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  • Insurance Fraud Penalties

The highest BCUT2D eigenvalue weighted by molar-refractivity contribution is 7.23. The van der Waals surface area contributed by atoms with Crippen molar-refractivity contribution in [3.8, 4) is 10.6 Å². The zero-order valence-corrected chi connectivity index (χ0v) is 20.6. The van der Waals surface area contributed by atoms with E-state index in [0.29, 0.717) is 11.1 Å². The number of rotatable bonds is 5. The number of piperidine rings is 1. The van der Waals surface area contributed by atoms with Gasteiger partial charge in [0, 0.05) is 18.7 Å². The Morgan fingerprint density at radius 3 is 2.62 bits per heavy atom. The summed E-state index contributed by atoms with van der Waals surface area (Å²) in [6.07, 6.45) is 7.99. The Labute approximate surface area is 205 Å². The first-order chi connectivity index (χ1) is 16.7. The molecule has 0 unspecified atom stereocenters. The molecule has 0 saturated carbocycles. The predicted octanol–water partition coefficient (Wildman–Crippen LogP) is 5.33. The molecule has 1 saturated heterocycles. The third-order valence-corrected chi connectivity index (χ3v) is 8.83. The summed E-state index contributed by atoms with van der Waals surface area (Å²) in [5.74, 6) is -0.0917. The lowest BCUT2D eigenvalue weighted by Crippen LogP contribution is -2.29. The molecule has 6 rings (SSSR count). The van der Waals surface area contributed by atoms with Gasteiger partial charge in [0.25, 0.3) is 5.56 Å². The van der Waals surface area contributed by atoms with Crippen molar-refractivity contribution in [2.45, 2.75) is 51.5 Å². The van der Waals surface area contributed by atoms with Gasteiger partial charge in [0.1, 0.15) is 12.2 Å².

Insurance fraud penalties are not uniform across the country, and are especially not uniform between different types of insurance fraud. Some types of insurance fraud are inherently more destructive than others, and therefore are met with harsher insurance fraud penalties. Generally speaking, soft fraud is met with less in terms of penalties than hard fraud, though this is not an absolute rule. As an example of one state's insurance fraud penalties, consider New Jersey's policy. For health care insurance fraud, the perpetrator would be facing a sentence of up to $150,000 in fines, along with a stay in jail of 3-5 years. If the perpetrator is actually a medical provider, then that jail time can be escalated to 5-10 years. Unemployment insurance fraud, on the other hand, is treated as if it were a theft crime, with the punishment depending upon the exact amount of money stolen. A false insurance card in an auto insurance accident can cost a $10,000 fine and 18 months in jail, and attempting workers compensation insurance fraud can result in the same. Simultaneously, in New Hampshire, there are different insurance fraud penalties. You can be charged with a Class A or B Felony, or a Class A or B Misdemeanor. A felony is much more likely to be applied to perpetrators of hard fraud, who likely planned out the crime, and based it on a more open deception. Soft crime, which is more an exaggeration of a legitimate claim, is likely to be termed a misdemeanor. Class A Felony charges can have maximum terms of 7 and 1/2 to 15 years in jail, along with fines of $4000, or no more than double the actual ill-gotten gains of the fraud. A Class B Misdemeanor, on the other hand, will only hit the perpetrator with a fine of $1,200. The two middle charges span the two poles, setting up a spectrum of severity to be applied as insurance fraud penalties to any particular insurance fraud case. In Michigan, a law was passed to impose significantly harsher insurance fraud penalties, to discourage would-be perpetrators from the crime. The law makes it a full-out felony to perpetrate any acts of insurance fraud, and those who are successfully convicted of insurance fraud can be sent to prison for a maximum of four years, and then have to pay a fine of $50,000. Unfortunately, the primary problem facing the implementation of all of these insurance fraud penalties is that of insurance fraud detection. Insurance fraud often goes completely undetected, whether because the values are too small to really attract the attention of any fraud-seeking systems, or whether it's because the insurance companies decide that it isn't worth it to pursue an investigation of fraud for this particular fraudulent claim. Insurance fraud detection systems are not foolproof, and even when they do function correctly, it is possible that the insurance fraud charge will not be brought to law enforcement's attention, and thus, no insurance fraud penalties will ever be brought to bear.